Cemstone Stormwater Reuse
This concrete supplier captures and reuses stormwater runoff to manufacture its product at its North Minneapolis production facility.
Type: Capital Project Grant
MWMO Funding: $150,000
Projects and Outreach Director
Email Nancy Stowe
Concrete and aggregate supplier Cemstone reuses stormwater runoff to help make concrete at their North Minneapolis production facility. The MWMO provided funding to construct an underground storage tank that is used to capture and store the runoff. The system allows Cemstone to offset and conserve up to 1.2 million gallons per year of potable water.
Cemstone’s 2-acre site is nearly 100-percent impervious surface. Previously, all the runoff from the site drained untreated into the Mississippi River. Capturing and storing a portion of this stormwater on site reduces the amount of polluted runoff reaching the river, and also creates a new resource for the company to use in its production operations.
The 190,000-gallon storage comprises a series of interconnected 96-inch corrugated metal pipes buried underground. The size was selected to accommodate all of the runoff from up to a 10-year storm event, thereby maximizing its potential to fill the company’s continuous need for water. The system is also able to infiltrate some of the stormwater into the ground; however, due to the types of soils on the site, the rate of infiltration is very low.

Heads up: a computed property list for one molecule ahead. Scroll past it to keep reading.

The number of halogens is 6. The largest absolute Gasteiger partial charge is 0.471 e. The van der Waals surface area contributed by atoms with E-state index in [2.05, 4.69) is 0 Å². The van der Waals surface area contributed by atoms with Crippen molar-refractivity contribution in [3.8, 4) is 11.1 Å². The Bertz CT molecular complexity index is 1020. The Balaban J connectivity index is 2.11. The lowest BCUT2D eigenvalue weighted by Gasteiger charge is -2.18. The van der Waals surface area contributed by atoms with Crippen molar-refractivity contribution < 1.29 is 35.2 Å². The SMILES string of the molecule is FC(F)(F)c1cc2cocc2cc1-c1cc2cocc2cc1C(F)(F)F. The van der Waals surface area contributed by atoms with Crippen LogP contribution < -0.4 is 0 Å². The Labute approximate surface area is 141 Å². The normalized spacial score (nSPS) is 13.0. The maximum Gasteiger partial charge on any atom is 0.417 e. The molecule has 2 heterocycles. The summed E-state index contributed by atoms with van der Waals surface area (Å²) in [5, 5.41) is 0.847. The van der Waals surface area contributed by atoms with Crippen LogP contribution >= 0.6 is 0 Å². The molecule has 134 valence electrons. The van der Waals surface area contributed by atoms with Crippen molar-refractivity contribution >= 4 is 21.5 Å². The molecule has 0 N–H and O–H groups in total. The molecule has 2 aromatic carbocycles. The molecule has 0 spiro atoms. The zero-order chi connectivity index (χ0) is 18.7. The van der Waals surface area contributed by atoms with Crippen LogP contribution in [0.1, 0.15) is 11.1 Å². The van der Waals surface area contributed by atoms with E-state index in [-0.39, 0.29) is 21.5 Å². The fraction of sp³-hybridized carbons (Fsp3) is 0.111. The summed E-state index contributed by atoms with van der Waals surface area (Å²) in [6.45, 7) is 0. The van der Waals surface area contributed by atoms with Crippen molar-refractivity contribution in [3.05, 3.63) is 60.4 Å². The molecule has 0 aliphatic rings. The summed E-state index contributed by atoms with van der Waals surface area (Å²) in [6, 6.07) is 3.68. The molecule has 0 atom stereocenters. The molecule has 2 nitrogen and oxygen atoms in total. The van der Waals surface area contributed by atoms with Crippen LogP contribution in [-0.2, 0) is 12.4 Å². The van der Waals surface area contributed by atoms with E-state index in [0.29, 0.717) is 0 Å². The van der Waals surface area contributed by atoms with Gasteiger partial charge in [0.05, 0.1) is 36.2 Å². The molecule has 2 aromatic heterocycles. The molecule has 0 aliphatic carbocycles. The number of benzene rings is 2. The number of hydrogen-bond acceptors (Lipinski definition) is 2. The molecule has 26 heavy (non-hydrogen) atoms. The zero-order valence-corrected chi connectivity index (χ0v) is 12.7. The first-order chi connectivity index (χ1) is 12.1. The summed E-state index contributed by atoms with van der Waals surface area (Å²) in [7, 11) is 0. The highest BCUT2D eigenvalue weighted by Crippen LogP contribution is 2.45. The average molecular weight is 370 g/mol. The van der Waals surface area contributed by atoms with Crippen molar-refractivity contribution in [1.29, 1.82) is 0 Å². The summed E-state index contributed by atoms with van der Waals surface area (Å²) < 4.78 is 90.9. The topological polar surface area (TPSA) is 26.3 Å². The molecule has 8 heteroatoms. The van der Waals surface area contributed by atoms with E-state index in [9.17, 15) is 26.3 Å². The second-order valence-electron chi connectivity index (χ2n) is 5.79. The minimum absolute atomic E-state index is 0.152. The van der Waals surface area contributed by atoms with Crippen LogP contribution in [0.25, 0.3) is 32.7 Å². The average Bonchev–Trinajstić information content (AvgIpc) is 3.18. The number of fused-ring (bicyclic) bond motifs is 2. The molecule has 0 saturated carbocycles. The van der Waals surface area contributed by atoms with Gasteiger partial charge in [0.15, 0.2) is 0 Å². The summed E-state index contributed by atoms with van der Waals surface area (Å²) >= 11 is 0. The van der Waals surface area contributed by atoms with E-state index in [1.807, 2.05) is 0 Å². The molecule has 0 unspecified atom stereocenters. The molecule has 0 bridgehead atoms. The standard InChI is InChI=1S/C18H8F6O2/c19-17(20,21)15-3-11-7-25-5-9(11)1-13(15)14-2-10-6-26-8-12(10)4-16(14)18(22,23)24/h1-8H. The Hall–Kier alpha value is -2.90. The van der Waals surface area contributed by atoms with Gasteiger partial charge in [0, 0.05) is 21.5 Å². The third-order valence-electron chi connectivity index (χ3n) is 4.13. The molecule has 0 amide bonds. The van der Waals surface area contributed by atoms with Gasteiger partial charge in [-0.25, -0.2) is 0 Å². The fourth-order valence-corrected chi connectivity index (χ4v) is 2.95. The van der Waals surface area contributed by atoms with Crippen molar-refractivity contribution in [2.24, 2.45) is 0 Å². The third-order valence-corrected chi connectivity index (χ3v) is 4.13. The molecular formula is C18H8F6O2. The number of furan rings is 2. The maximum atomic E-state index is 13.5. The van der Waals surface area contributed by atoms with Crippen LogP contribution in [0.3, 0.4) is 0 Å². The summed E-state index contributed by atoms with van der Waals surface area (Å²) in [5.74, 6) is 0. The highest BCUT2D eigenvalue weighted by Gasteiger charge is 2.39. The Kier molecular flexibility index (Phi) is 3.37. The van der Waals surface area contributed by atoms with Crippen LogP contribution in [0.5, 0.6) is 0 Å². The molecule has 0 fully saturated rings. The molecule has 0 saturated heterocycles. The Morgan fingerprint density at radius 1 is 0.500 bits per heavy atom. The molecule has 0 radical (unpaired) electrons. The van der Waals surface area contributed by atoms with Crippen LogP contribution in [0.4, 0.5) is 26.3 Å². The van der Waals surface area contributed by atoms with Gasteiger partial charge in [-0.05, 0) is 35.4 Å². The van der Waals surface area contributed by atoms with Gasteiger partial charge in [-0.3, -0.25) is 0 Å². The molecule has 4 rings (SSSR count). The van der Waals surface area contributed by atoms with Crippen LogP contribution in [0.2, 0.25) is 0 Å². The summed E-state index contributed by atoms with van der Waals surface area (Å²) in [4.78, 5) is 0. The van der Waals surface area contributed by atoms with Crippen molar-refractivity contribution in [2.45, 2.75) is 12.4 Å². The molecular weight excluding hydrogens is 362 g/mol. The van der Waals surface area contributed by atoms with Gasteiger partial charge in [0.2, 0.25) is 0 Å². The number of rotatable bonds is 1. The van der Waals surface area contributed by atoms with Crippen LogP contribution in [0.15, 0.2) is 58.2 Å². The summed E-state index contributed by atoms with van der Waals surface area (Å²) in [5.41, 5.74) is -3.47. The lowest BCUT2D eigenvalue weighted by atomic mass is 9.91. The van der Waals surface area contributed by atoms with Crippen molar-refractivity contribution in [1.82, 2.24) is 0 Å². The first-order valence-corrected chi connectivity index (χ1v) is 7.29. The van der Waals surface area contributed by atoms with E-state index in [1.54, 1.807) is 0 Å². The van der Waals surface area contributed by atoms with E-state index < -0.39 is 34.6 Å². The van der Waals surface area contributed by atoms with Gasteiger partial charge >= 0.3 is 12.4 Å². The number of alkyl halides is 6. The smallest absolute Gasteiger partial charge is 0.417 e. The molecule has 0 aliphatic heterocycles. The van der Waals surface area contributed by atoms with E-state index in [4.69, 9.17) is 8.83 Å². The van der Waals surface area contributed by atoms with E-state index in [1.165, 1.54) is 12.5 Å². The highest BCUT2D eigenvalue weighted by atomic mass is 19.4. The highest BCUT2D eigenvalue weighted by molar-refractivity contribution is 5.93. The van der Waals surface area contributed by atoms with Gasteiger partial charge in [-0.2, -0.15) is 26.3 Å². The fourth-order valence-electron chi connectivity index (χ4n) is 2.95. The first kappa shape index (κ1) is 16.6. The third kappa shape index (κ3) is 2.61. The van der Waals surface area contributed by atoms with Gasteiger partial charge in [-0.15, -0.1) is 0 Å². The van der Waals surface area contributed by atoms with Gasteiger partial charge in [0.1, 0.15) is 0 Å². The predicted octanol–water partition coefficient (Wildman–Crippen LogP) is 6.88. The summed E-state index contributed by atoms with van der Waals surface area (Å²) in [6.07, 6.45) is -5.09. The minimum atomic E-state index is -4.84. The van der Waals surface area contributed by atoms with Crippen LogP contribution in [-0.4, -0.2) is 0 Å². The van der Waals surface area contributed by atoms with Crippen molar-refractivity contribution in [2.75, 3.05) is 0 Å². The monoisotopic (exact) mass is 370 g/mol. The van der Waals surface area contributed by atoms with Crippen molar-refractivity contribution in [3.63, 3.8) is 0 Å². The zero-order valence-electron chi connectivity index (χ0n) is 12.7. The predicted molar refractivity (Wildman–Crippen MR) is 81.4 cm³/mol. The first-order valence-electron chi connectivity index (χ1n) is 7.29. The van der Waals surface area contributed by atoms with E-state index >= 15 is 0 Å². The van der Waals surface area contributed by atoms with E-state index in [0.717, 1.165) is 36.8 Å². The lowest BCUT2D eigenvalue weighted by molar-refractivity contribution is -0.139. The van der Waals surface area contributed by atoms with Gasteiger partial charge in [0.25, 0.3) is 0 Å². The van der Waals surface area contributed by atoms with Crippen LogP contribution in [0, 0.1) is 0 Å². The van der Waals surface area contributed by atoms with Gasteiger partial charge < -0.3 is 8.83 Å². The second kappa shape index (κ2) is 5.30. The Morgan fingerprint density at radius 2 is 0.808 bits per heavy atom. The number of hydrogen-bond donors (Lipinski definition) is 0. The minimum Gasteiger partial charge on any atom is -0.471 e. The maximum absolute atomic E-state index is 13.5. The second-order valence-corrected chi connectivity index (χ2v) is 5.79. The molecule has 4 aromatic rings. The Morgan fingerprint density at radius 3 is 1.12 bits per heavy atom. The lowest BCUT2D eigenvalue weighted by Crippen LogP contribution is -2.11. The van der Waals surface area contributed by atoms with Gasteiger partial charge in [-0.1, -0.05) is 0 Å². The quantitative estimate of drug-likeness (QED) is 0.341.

The project expanded on Cemstone’s previous conservation efforts, which include reusing the spray-down water they use to clean their trucks. Since water used in concrete production needs to be at a relatively cool temperature, building the stormwater storage tank underground allows Cemstone to avoid having to cool the water through additional mechanical processes.
Cemstone is required to get permission from its customers to use captured stormwater in its products. The company already has a process in place, and expects a consistent demand for the reused stormwater. Cemstone believes the stormwater reuse project could serve as a pilot and potentially be expanded to other facilities and become a model used nationally.
View more photos of this project on Flickr.